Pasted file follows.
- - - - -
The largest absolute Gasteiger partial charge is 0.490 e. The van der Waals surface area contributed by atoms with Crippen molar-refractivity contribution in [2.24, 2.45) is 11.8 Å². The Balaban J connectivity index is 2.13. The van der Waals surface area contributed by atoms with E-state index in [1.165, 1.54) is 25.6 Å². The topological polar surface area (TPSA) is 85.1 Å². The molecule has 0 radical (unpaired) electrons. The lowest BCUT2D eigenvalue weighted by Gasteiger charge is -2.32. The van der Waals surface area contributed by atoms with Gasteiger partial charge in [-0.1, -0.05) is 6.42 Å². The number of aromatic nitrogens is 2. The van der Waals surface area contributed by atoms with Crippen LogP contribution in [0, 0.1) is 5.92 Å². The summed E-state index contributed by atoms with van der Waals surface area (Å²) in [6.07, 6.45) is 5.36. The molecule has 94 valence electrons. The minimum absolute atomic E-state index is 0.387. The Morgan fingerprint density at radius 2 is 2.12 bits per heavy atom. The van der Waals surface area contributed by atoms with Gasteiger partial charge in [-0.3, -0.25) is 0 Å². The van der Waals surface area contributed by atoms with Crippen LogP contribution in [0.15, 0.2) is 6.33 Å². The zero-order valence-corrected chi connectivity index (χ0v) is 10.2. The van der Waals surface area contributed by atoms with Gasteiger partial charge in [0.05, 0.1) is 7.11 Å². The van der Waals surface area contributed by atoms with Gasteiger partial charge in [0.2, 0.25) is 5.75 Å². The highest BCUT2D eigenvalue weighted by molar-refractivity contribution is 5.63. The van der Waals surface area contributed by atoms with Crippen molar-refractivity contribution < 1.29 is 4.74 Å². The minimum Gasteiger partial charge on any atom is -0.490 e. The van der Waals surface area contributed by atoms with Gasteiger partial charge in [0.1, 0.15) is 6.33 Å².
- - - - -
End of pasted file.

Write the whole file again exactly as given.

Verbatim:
The largest absolute Gasteiger partial charge is 0.490 e. The van der Waals surface area contributed by atoms with Crippen molar-refractivity contribution in [2.24, 2.45) is 11.8 Å². The Balaban J connectivity index is 2.13. The van der Waals surface area contributed by atoms with E-state index in [1.165, 1.54) is 25.6 Å². The topological polar surface area (TPSA) is 85.1 Å². The molecule has 0 radical (unpaired) electrons. The lowest BCUT2D eigenvalue weighted by Gasteiger charge is -2.32. The van der Waals surface area contributed by atoms with Gasteiger partial charge in [-0.1, -0.05) is 6.42 Å². The number of aromatic nitrogens is 2. The van der Waals surface area contributed by atoms with Crippen LogP contribution in [0, 0.1) is 5.92 Å². The summed E-state index contributed by atoms with van der Waals surface area (Å²) in [6.07, 6.45) is 5.36. The molecule has 94 valence electrons. The minimum absolute atomic E-state index is 0.387. The Morgan fingerprint density at radius 2 is 2.12 bits per heavy atom. The van der Waals surface area contributed by atoms with Gasteiger partial charge in [-0.3, -0.25) is 0 Å². The van der Waals surface area contributed by atoms with Crippen LogP contribution in [0.15, 0.2) is 6.33 Å². The zero-order valence-corrected chi connectivity index (χ0v) is 10.2. The van der Waals surface area contributed by atoms with Gasteiger partial charge in [0.05, 0.1) is 7.11 Å². The van der Waals surface area contributed by atoms with Gasteiger partial charge in [0.2, 0.25) is 5.75 Å². The highest BCUT2D eigenvalue weighted by molar-refractivity contribution is 5.63. The van der Waals surface area contributed by atoms with Crippen molar-refractivity contribution < 1.29 is 4.74 Å². The minimum Gasteiger partial charge on any atom is -0.490 e. The van der Waals surface area contributed by atoms with Gasteiger partial charge in [0.1, 0.15) is 6.33 Å².